about how we choose life, how we choose to allow the Holy Spirit to work by saying yes to Jesus, by continually talking to God, and by moving when the Spirit says move.

The Holy Spirit is vital because it’s the Holy Spirit that keeps us connected to our source of life, Jesus Christ, and it’s the Holy Spirit that helps us see one another through God’s eyes.  It’s the Holy Spirit that gives us eyes of grace. It’s the Holy Spirit that helps us to choose community over isolation.

Before we talk more about that, let me ask you, how many people does it take to build a wall?  It depends how deep you stack them.

We choose community over isolation because God knows how we’re made and he knows that we need to. . .

Be together.

Don’t stop meeting together with other believers, which some people have gotten into the habit of doing. –Hebrews 10:25

I know I’m preaching to the choir in some ways with this one because you are here.  Today you chose to come to worship and in doing so you chose community over isolation, and many of you make that choice faithfully every week.  Thank you for being here.  It makes a difference that you are here. The Holy Spirit works among us when we are gathered together, and especially when we pray together.

Jesus says in Matthew 18:20 “Where two or three gather in my name, there am I with them.”

Where two or more are gathered, God is there, and his presence brings joy, and therefore that joy is multiplied when we’re together. “Shared joy is double joy.”[5]  

People are not always good at being together. That’s why the Bible is so full of instructions for us about how to be better at being together. Let’s look at a few of those.

Be listeners.

To answer before listening is foolish and shameful. Proverbs 18:13

James says it, too.  “Everyone should be quick to listen, slow to speak and slow to become angry.” (1:19)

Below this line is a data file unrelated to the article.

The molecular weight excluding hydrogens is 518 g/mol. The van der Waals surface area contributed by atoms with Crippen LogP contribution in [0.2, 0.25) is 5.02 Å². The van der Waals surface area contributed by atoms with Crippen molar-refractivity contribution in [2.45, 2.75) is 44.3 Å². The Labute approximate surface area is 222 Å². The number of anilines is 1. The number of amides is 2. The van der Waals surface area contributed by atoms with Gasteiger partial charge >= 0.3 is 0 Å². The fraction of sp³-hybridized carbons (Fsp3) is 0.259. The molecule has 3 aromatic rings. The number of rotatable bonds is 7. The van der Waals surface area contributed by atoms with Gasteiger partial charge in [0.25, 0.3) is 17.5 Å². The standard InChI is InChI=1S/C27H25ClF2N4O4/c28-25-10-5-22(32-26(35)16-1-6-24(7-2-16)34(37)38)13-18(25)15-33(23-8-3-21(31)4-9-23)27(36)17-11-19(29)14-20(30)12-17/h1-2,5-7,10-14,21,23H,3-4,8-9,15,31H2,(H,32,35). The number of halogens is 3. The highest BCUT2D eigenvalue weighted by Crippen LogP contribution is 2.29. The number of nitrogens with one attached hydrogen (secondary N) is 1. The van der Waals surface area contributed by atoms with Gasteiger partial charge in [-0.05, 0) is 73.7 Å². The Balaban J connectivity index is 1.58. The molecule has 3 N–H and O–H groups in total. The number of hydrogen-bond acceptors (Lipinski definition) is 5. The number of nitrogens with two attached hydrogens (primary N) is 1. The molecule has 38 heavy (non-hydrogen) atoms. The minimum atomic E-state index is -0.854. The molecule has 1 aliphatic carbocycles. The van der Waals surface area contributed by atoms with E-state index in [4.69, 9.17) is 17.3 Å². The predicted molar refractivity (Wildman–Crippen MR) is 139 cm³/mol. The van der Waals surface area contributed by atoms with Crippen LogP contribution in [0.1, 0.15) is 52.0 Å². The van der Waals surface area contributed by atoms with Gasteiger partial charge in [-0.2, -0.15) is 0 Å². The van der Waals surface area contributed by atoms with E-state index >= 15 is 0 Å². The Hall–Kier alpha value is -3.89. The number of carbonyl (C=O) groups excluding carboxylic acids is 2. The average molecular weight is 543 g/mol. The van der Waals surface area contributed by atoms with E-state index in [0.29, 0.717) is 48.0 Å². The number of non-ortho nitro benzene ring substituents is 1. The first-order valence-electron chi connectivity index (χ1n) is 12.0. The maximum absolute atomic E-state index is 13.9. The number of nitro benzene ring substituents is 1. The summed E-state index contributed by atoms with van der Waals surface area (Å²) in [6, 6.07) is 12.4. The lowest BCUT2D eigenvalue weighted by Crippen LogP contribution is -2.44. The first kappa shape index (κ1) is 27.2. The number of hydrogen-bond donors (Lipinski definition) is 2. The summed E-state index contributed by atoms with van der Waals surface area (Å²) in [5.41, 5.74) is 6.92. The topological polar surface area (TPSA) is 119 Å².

One of the reasons we sometimes avoid getting together with other people is that we don’t know what to say and so it’s awkward.  Here’s the perfect solution: Listen first.  In seminary, in the class on pastoral care, this verse from Proverbs was the one thing the professor wanted to make sure we always remembered.  He made us recite it at the beginning of every class.  It was on every exam.  Say it with me…

Similarly, when we get together, we need to…

Be encouraging

Another reason we avoid getting together is that people say hurtful things to one another.  Sometimes on purpose, and sometimes not.  If we listen more than we speak, we avoid that.  Another way we avoid that is to be careful about what we say.

Do not let any unwholesome talk come out of your mouths, but only what is helpful for building others up according to their needs, that it may benefit those who listen. –Ephesians 4:29

We thrive when we receive encouragement, but we shrivel when are criticized.  It can be easier to be critical than encouraging. That’s why I often include this verse in my prayers.  God, guard my lips…

Another important part of making community work it to…

Be forgiving

Bear with each other and forgive one another if any of you has a grievance against someone. Forgive as the Lord forgave you. — Colossians 3:13

We have a hard time being forgiving if we don’t accept it for ourselves, so we need to accept forgiveness, so we can pass it on. Plus, it’s circular.  Jesus said…

For if you forgive other people when they sin against you, your heavenly Father will also forgive you. But if you do not forgive others their sins, your Father will not forgive your sins.  Matthew 6:14-15

Have a face of grace.